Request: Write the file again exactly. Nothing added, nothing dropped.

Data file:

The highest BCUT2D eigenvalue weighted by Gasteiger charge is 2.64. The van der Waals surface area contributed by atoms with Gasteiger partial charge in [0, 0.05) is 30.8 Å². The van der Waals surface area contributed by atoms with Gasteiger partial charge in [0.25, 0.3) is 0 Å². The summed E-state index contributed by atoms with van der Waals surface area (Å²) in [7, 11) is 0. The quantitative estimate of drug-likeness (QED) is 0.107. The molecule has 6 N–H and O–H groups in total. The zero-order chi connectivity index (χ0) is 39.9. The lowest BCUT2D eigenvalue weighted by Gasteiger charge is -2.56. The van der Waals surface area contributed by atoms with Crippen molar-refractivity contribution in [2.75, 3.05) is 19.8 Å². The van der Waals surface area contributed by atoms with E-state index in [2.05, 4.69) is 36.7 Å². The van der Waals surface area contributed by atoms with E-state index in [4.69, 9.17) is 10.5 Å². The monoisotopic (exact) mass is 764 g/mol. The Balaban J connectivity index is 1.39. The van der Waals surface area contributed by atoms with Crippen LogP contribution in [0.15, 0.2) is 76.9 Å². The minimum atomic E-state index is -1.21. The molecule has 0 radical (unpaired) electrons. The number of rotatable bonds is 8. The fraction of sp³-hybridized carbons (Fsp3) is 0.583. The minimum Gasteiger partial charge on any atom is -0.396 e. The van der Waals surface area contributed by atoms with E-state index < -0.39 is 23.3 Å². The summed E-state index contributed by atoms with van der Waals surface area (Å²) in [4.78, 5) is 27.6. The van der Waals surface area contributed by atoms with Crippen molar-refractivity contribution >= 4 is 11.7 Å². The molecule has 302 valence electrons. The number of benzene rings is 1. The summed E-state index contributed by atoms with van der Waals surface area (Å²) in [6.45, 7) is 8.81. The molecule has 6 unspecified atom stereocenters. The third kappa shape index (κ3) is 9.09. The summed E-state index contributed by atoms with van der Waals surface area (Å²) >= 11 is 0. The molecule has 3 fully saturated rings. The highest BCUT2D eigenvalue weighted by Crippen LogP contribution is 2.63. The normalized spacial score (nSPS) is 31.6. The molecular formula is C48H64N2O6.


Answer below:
The highest BCUT2D eigenvalue weighted by Gasteiger charge is 2.64. The van der Waals surface area contributed by atoms with Gasteiger partial charge in [0, 0.05) is 30.8 Å². The van der Waals surface area contributed by atoms with Gasteiger partial charge in [0.25, 0.3) is 0 Å². The summed E-state index contributed by atoms with van der Waals surface area (Å²) in [7, 11) is 0. The quantitative estimate of drug-likeness (QED) is 0.107. The molecule has 6 N–H and O–H groups in total. The zero-order chi connectivity index (χ0) is 39.9. The lowest BCUT2D eigenvalue weighted by Gasteiger charge is -2.56. The van der Waals surface area contributed by atoms with Crippen molar-refractivity contribution in [2.75, 3.05) is 19.8 Å². The van der Waals surface area contributed by atoms with E-state index in [2.05, 4.69) is 36.7 Å². The van der Waals surface area contributed by atoms with E-state index in [4.69, 9.17) is 10.5 Å². The monoisotopic (exact) mass is 764 g/mol. The Balaban J connectivity index is 1.39. The van der Waals surface area contributed by atoms with Crippen LogP contribution in [0.15, 0.2) is 76.9 Å². The minimum atomic E-state index is -1.21. The molecule has 0 radical (unpaired) electrons. The number of rotatable bonds is 8. The fraction of sp³-hybridized carbons (Fsp3) is 0.583. The minimum Gasteiger partial charge on any atom is -0.396 e. The van der Waals surface area contributed by atoms with E-state index < -0.39 is 23.3 Å². The summed E-state index contributed by atoms with van der Waals surface area (Å²) in [4.78, 5) is 27.6. The van der Waals surface area contributed by atoms with Crippen molar-refractivity contribution >= 4 is 11.7 Å². The molecule has 302 valence electrons. The number of benzene rings is 1. The summed E-state index contributed by atoms with van der Waals surface area (Å²) in [6.45, 7) is 8.81. The molecule has 6 unspecified atom stereocenters. The third kappa shape index (κ3) is 9.09. The summed E-state index contributed by atoms with van der Waals surface area (Å²) >= 11 is 0. The molecule has 3 fully saturated rings. The highest BCUT2D eigenvalue weighted by Crippen LogP contribution is 2.63. The normalized spacial score (nSPS) is 31.6. The molecular formula is C48H64N2O6.